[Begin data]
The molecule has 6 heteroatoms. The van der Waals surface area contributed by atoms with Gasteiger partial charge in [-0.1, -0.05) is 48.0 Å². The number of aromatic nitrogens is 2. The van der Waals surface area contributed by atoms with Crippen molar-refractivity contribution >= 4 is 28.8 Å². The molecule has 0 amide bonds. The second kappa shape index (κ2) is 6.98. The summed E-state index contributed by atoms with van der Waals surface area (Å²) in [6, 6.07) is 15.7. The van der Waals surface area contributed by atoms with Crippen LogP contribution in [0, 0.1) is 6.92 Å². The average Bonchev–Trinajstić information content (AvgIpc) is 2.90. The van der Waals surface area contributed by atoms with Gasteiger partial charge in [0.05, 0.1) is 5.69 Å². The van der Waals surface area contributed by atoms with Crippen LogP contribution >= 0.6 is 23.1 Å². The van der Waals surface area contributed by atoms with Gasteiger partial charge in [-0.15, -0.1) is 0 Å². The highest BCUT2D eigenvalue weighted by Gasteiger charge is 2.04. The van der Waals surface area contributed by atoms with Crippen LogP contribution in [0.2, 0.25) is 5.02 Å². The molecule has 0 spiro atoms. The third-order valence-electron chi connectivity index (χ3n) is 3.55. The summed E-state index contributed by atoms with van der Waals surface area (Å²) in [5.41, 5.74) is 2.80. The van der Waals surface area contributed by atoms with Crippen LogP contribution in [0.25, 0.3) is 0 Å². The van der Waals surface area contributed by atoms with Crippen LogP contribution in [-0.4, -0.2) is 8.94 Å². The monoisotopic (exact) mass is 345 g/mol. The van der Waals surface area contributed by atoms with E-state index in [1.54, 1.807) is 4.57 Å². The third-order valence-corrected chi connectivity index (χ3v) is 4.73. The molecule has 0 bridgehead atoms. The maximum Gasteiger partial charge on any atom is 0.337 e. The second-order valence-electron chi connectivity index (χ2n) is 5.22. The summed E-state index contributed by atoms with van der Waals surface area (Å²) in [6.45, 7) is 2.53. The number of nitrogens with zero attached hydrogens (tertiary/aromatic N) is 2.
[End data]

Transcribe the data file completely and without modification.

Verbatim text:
The molecule has 6 heteroatoms. The van der Waals surface area contributed by atoms with Gasteiger partial charge in [-0.1, -0.05) is 48.0 Å². The number of aromatic nitrogens is 2. The van der Waals surface area contributed by atoms with Crippen molar-refractivity contribution >= 4 is 28.8 Å². The molecule has 0 amide bonds. The second kappa shape index (κ2) is 6.98. The summed E-state index contributed by atoms with van der Waals surface area (Å²) in [6, 6.07) is 15.7. The van der Waals surface area contributed by atoms with Crippen LogP contribution in [0, 0.1) is 6.92 Å². The average Bonchev–Trinajstić information content (AvgIpc) is 2.90. The van der Waals surface area contributed by atoms with Gasteiger partial charge in [0.05, 0.1) is 5.69 Å². The van der Waals surface area contributed by atoms with Crippen LogP contribution >= 0.6 is 23.1 Å². The van der Waals surface area contributed by atoms with Gasteiger partial charge in [-0.15, -0.1) is 0 Å². The highest BCUT2D eigenvalue weighted by Gasteiger charge is 2.04. The van der Waals surface area contributed by atoms with Crippen LogP contribution in [0.2, 0.25) is 5.02 Å². The molecule has 0 spiro atoms. The third-order valence-electron chi connectivity index (χ3n) is 3.55. The summed E-state index contributed by atoms with van der Waals surface area (Å²) in [5.41, 5.74) is 2.80. The van der Waals surface area contributed by atoms with Crippen LogP contribution in [0.25, 0.3) is 0 Å². The van der Waals surface area contributed by atoms with Crippen LogP contribution in [-0.4, -0.2) is 8.94 Å². The monoisotopic (exact) mass is 345 g/mol. The van der Waals surface area contributed by atoms with E-state index in [1.54, 1.807) is 4.57 Å². The third-order valence-corrected chi connectivity index (χ3v) is 4.73. The molecule has 0 bridgehead atoms. The maximum Gasteiger partial charge on any atom is 0.337 e. The second-order valence-electron chi connectivity index (χ2n) is 5.22. The summed E-state index contributed by atoms with van der Waals surface area (Å²) in [6.45, 7) is 2.53. The number of nitrogens with zero attached hydrogens (tertiary/aromatic N) is 2.